There a storm of reproach awaited him. The monks, headed by a certain Father Boil, were especially fierce in their outcry. Why did he not put to death this traitor who had killed his followers? Was it for his private ends that he passed over such a deed? How much had the Indian paid him as a bribe?
However, the Admiral went his own way without overmuch explanation to the Spaniards, and during the next week, by inquiry among the Indians, he learned the true history of the fort. The colonists had become discontented for two reasons, first, because the air in the marshy district round Navidad was unhealthy, and they had suffered from fever, and then because they all wanted gold and could get none in the neighbourhood. Many of them rebelled against their leaders and marched to Cibao, the gold country of the interior, where they were murdered by the natives. The rest remained in the fort, sick, or idle, or employing their time in annoying the friendly Indians. At last, the chiefs of the Cibao, who had destroyed their comrades, marched against them also, and though Guacanagari had tried to assist them, he had been driven back, while the white men were massacred.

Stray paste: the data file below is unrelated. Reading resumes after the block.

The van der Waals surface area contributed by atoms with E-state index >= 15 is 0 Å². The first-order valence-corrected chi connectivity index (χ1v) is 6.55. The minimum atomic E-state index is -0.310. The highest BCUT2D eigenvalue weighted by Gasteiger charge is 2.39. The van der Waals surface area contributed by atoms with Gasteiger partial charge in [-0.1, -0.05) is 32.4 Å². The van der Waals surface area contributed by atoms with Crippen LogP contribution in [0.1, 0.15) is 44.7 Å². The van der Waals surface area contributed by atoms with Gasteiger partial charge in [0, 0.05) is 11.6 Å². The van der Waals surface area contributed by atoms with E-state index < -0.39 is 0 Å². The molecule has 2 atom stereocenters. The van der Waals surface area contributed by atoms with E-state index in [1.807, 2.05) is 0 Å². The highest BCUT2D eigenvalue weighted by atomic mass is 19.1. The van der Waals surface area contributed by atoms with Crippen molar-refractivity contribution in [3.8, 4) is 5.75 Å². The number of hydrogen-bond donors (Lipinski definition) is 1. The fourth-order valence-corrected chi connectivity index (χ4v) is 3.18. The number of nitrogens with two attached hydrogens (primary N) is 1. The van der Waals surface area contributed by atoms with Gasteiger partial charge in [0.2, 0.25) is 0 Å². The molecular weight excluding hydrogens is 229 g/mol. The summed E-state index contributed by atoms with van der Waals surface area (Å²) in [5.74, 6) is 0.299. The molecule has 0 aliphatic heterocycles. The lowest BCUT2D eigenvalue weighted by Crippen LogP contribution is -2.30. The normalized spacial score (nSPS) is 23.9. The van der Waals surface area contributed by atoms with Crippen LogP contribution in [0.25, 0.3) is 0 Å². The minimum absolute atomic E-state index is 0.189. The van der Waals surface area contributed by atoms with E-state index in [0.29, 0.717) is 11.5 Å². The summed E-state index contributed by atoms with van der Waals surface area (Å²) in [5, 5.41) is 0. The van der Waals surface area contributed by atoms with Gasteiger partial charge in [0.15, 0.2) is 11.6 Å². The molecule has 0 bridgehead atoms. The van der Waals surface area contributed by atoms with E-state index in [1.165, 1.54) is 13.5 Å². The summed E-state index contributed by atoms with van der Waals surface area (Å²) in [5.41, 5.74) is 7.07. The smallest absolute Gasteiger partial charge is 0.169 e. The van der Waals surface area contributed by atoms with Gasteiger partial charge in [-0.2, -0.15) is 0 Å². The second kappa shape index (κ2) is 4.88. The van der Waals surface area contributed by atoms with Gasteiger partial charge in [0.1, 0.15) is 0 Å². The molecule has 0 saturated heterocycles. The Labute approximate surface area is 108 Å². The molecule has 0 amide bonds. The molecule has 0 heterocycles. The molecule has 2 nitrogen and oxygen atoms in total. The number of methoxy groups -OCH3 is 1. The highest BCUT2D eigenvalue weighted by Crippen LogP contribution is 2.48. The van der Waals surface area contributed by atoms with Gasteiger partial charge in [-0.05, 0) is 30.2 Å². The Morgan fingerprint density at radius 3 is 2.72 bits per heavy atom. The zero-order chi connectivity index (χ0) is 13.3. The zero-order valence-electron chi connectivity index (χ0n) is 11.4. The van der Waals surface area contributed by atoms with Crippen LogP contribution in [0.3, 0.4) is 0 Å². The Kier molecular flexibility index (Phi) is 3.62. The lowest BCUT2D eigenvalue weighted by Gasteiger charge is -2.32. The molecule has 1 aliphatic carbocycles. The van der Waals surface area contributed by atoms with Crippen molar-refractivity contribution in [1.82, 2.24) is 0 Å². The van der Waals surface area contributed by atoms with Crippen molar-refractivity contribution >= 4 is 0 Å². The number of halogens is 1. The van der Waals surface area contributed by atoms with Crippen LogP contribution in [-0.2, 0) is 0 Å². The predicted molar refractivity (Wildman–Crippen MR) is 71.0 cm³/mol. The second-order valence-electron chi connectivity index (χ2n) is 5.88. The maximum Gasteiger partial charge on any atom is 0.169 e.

Saddened by this story, Columbus worked hard to regain the confidence of the Indians. He did not know that this was only the beginning of the unhappy history of the conquest of the West Indies, that before long the whole of the Indians would have died under the rods and swords of the Spaniards, and that thousands of Spaniards would fall victims to their own greed, cruelty, and pride. "To these quiet lambs," said a wise historian, writing of the natives, "to these quiet lambs, with such blessed qualities, came the Spaniards like most cruel tigers, wolves, and lions, enraged with a sharp and tedious hunger; for these forty years past minding nothing else but the slaughter of these unfortunate wretches, whom with divers kinds of tortures, neither seen nor heard of before, they have cruelly butchered."